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13 Lessons for Researchers Who Don’t Want (or Like) to Sell

Question: How can you tell if a market researcher is extroverted?elephant

Answer: He looks at your shoes when he’s talking to you!

I’ve written before about how the skill set to be good at market research and the skill set to be good at business development are very, very different.  And yet, at many – if not most – research agencies, there are researchers who fell (or were pushed!) into a sales position that don’t necessarily have the background or experience to be successful.

If that describes you… then maybe this article can help.  Below are 13 suggestions you can implement to enhance your selling efforts:

Leveraging existing clients

  • Lesson 1: There are 2 kinds of clients new and existing.  The problem is that most people in a business development role feel that they should focus on finding new clients… often to the detriment of their existing ones.  Getting an existing/previous client to buy from you again is several times easier than trying to convince someone new to try you for the first time.  Make sure to split your time across both groups.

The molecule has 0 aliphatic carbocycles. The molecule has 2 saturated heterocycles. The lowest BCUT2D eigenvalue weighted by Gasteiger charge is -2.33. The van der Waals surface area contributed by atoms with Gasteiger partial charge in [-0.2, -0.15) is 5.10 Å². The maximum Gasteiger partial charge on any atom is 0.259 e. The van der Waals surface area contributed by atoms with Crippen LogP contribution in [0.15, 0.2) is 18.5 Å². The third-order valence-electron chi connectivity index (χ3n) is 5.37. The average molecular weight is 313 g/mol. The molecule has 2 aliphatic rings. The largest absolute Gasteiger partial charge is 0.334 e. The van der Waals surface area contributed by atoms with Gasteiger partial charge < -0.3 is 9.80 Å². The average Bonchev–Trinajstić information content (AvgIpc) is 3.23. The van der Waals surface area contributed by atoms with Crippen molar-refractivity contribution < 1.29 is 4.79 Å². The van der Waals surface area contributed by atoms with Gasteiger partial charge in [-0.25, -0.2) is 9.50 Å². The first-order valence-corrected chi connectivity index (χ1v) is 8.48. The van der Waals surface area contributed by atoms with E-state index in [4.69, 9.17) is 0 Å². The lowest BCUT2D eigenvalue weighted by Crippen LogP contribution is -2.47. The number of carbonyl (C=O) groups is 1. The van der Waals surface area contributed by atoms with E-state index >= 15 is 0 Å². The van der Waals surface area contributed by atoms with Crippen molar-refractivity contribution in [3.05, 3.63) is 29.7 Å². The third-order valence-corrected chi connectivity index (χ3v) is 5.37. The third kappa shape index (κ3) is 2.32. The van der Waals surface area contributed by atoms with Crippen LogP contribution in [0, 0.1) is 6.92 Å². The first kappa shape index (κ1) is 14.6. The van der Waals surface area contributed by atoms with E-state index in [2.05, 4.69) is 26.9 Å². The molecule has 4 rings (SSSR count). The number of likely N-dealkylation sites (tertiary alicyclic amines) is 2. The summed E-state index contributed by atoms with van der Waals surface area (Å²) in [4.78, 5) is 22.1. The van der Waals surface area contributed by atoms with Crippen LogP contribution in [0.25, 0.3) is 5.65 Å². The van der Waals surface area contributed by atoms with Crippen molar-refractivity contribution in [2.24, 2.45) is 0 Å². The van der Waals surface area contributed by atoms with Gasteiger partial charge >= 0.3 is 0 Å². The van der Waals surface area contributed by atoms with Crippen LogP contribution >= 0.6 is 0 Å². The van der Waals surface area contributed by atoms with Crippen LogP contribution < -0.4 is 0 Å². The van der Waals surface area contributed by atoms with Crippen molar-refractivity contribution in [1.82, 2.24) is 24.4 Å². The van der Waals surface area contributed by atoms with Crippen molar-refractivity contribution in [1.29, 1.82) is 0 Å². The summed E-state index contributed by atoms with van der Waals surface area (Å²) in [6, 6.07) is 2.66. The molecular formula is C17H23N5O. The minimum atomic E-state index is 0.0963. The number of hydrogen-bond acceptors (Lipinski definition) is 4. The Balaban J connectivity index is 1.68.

• Lesson 2: Managing large clients.  Do you have a handful of large clients?  Probably.  Doing anything special for them?  Probably not… but you should be!  For many firms in our industry, a majority of their business comes from just 2 or 3 clients.  Lose even one of them and your business is in big trouble.  Develop a separate, customized “relationship plan” for each of your top clients – figure out ways to be especially helpful and useful to them.  Consider establishing a Key Account Manager position at your firm, a person whose only job is to keep and to grow your business with those big firms.  Get to know multiple people at multiple levels inside each of those firms… just in case your key contact decides to leave.

Effective communications

As you look around at MR websites and listen to presentations from MR firms, you soon realize that in our industry, we are very much focused on “me first!”  Not a good thing.  As you think about communicating in the marketplace, remember one thing:  Your clients don’t really care about what you can do… they care about what you can do for them!

  • Lesson 3: Capabilities presentations.  If your capabilities presentation starts off with several screen shots titled, “About Us,” then you’re already in conflict with the message above.  Don’t start with ‘who you are’ or ‘what you do’ (they already know that – that’s what websites are for), start with ‘how you can help them.’  Also, stop putting 10 bullet points on every slide with tons of text.  Remember the 4×4 rule – no more than four bullet points per slide and no more than 4 words per bullet.  ‘White space’ is a good thing.